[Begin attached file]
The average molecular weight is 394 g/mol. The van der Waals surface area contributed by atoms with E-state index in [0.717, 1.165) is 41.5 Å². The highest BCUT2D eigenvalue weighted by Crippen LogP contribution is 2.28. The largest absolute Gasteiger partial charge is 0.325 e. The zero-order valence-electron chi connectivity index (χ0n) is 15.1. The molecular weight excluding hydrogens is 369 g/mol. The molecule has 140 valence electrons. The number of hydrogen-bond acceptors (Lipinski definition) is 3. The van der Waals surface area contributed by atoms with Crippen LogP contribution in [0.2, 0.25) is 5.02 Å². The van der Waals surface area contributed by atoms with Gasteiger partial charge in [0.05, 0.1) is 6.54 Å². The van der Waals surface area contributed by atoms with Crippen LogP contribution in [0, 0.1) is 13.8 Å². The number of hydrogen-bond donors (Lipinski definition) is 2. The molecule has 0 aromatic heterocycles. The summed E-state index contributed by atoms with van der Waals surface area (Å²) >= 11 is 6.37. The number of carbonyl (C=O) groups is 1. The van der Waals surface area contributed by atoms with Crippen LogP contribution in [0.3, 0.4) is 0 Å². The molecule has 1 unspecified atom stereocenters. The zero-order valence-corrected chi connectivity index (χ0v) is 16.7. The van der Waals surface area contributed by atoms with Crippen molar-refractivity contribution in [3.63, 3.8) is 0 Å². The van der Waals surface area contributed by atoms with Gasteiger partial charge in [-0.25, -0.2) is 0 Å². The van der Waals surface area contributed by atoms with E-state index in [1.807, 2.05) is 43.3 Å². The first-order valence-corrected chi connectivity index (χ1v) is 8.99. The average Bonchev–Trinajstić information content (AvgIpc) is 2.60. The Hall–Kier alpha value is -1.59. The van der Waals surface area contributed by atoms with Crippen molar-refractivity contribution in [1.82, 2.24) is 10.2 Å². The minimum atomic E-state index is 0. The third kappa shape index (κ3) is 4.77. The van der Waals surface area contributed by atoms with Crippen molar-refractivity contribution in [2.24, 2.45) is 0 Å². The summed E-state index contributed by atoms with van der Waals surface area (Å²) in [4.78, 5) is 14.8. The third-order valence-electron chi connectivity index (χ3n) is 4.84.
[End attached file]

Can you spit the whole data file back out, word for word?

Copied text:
The average molecular weight is 394 g/mol. The van der Waals surface area contributed by atoms with E-state index in [0.717, 1.165) is 41.5 Å². The highest BCUT2D eigenvalue weighted by Crippen LogP contribution is 2.28. The largest absolute Gasteiger partial charge is 0.325 e. The zero-order valence-electron chi connectivity index (χ0n) is 15.1. The molecular weight excluding hydrogens is 369 g/mol. The molecule has 140 valence electrons. The number of hydrogen-bond acceptors (Lipinski definition) is 3. The van der Waals surface area contributed by atoms with Crippen LogP contribution in [0.2, 0.25) is 5.02 Å². The van der Waals surface area contributed by atoms with Gasteiger partial charge in [0.05, 0.1) is 6.54 Å². The van der Waals surface area contributed by atoms with Crippen LogP contribution in [0, 0.1) is 13.8 Å². The number of hydrogen-bond donors (Lipinski definition) is 2. The molecule has 0 aromatic heterocycles. The summed E-state index contributed by atoms with van der Waals surface area (Å²) >= 11 is 6.37. The number of carbonyl (C=O) groups is 1. The van der Waals surface area contributed by atoms with Crippen LogP contribution in [0.3, 0.4) is 0 Å². The molecule has 1 unspecified atom stereocenters. The zero-order valence-corrected chi connectivity index (χ0v) is 16.7. The van der Waals surface area contributed by atoms with Crippen molar-refractivity contribution in [3.63, 3.8) is 0 Å². The van der Waals surface area contributed by atoms with Gasteiger partial charge in [-0.25, -0.2) is 0 Å². The van der Waals surface area contributed by atoms with E-state index in [1.807, 2.05) is 43.3 Å². The first-order valence-corrected chi connectivity index (χ1v) is 8.99. The average Bonchev–Trinajstić information content (AvgIpc) is 2.60. The Hall–Kier alpha value is -1.59. The van der Waals surface area contributed by atoms with Crippen molar-refractivity contribution in [1.82, 2.24) is 10.2 Å². The minimum atomic E-state index is 0. The third kappa shape index (κ3) is 4.77. The van der Waals surface area contributed by atoms with Crippen molar-refractivity contribution in [2.24, 2.45) is 0 Å². The summed E-state index contributed by atoms with van der Waals surface area (Å²) in [4.78, 5) is 14.8. The third-order valence-electron chi connectivity index (χ3n) is 4.84.